'The north is truly hurting': Thompson mayor frustrated he can't get meeting with premier

Dennis Fenske says he and his council have been trying to arrange a sit-down the Brian Pallister for months.

Dennis Fenske says city's economic crisis warrants face time with Brian Pallister

Vale's nickel mine in Thompson. The northern Manitoba city will lose almost half of its mining jobs this year as Vale Manitoba Operations cuts 700 positions. (Cameron MacIntosh/CBC)

The mayor of Thompson says he's frustrated that he can't get a meeting with the premier despite the grave economic challenges his community is facing.

Dennis Fenske says he and his council have been trying to arrange a sit down Premier Brian Pallister for months.

They put in a request to meet with Pallister when the premier was in Thompson last week for an announcement that Bell MTS would be awarded the contract to connect first responders across the province.

But they were told the premier's schedule was too tight to fit them in. A couple councillors resorted to approaching Pallister after the announcement, Fenske says.

"Given the times that Thompson and the region is facing, it warranted a face-to-face, in-person meeting with the premier and ministers while they were in Thompson," he said.

Minister rebuffs comments 

A spokesperson for Pallister said the premier was not available for an interview to respond to Fenske's comments Wednesday.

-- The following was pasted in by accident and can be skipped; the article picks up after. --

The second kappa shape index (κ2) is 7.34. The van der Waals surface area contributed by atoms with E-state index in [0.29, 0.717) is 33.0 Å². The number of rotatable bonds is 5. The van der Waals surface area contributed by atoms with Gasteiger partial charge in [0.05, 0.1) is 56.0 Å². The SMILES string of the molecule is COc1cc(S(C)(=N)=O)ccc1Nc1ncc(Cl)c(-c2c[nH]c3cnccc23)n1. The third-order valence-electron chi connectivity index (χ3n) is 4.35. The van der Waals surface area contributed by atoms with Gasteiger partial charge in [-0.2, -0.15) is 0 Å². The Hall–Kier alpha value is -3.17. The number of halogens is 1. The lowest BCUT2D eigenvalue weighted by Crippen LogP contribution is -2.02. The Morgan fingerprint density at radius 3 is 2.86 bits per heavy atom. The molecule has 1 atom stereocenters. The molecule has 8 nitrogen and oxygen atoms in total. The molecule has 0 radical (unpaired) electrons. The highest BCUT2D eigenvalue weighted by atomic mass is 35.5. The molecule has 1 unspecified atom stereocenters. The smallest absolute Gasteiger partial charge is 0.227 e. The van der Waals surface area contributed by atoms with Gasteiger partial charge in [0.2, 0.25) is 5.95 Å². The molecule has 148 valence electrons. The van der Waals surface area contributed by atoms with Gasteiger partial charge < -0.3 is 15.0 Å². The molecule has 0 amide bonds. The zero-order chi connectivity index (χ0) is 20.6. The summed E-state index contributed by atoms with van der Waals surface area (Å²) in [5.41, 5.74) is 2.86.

However, Blaine Pedersen, minister of growth, enterprise and trade, says he's met with Fenske at least four times and that there have been several other meetings with senior staff and other cabinet ministers. 

"So for him to say he can't get a meeting is bizarre to say the least," Pedersen said, adding that the premier is "well aware" of the challenges facing Thompson. 

"That's what our job is as ministers … to keep the premier informed of our departments and what's going on in the province," he said 

Huge job losses this year 

Thompson will lose almost half of its mining jobs this year as Vale Manitoba Operations cuts 700 positions. The mining company is also decreasing its voluntary tax contributions to the city.

The city has been at odds with the province over the use of funds from the Mining Community Reserve Fund, which was designed to help mining communities cope with an economic crisis.

Fenske wants to use $3 million from the fund to offset losses to city revenues, but the province has refused, arguing they can't take that much money out of the fund due to existing legislation.

Fenske says that it's been normal to not get much face time with previous premiers.

But  Thompson is currently facing an unprecedented situation that should warrant a meeting with the premier to talk about the bigger picture, he said.

"The north is truly hurting, and we need some action done and not just some programs that sound nice," he said.  

"We need some specific direction and funding put into northern Manitoba to ensure the sustainability of not only Thompson but all of northern Manitoba."


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